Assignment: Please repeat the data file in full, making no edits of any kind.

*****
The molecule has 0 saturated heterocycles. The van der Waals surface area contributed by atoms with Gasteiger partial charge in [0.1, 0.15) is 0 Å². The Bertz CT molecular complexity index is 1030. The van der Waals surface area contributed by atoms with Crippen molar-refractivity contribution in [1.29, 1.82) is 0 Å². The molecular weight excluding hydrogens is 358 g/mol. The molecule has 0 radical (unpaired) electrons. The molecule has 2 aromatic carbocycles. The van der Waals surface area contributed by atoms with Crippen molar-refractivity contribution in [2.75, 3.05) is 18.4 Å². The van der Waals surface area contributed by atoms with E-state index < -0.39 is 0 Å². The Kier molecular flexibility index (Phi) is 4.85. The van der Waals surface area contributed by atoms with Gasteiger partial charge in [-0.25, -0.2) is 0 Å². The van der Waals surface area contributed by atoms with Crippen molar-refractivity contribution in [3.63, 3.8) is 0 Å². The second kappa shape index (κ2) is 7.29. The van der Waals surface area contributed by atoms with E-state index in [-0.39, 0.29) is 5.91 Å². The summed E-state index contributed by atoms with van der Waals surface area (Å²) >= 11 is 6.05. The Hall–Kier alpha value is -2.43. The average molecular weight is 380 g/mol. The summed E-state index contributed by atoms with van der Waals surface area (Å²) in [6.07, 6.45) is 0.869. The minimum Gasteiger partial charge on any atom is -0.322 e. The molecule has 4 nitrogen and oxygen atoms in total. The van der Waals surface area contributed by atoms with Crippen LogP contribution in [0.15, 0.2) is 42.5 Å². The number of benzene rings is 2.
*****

The molecule has 0 saturated heterocycles. The van der Waals surface area contributed by atoms with Gasteiger partial charge in [0.1, 0.15) is 0 Å². The Bertz CT molecular complexity index is 1030. The van der Waals surface area contributed by atoms with Crippen molar-refractivity contribution in [1.29, 1.82) is 0 Å². The molecular weight excluding hydrogens is 358 g/mol. The molecule has 0 radical (unpaired) electrons. The molecule has 2 aromatic carbocycles. The van der Waals surface area contributed by atoms with Crippen molar-refractivity contribution in [2.75, 3.05) is 18.4 Å². The van der Waals surface area contributed by atoms with E-state index < -0.39 is 0 Å². The Kier molecular flexibility index (Phi) is 4.85. The van der Waals surface area contributed by atoms with Gasteiger partial charge in [-0.25, -0.2) is 0 Å². The van der Waals surface area contributed by atoms with Crippen molar-refractivity contribution in [3.63, 3.8) is 0 Å². The second kappa shape index (κ2) is 7.29. The van der Waals surface area contributed by atoms with E-state index in [-0.39, 0.29) is 5.91 Å². The summed E-state index contributed by atoms with van der Waals surface area (Å²) >= 11 is 6.05. The Hall–Kier alpha value is -2.43. The average molecular weight is 380 g/mol. The summed E-state index contributed by atoms with van der Waals surface area (Å²) in [6.07, 6.45) is 0.869. The minimum Gasteiger partial charge on any atom is -0.322 e. The molecule has 4 nitrogen and oxygen atoms in total. The van der Waals surface area contributed by atoms with Crippen LogP contribution in [0.15, 0.2) is 42.5 Å². The number of benzene rings is 2.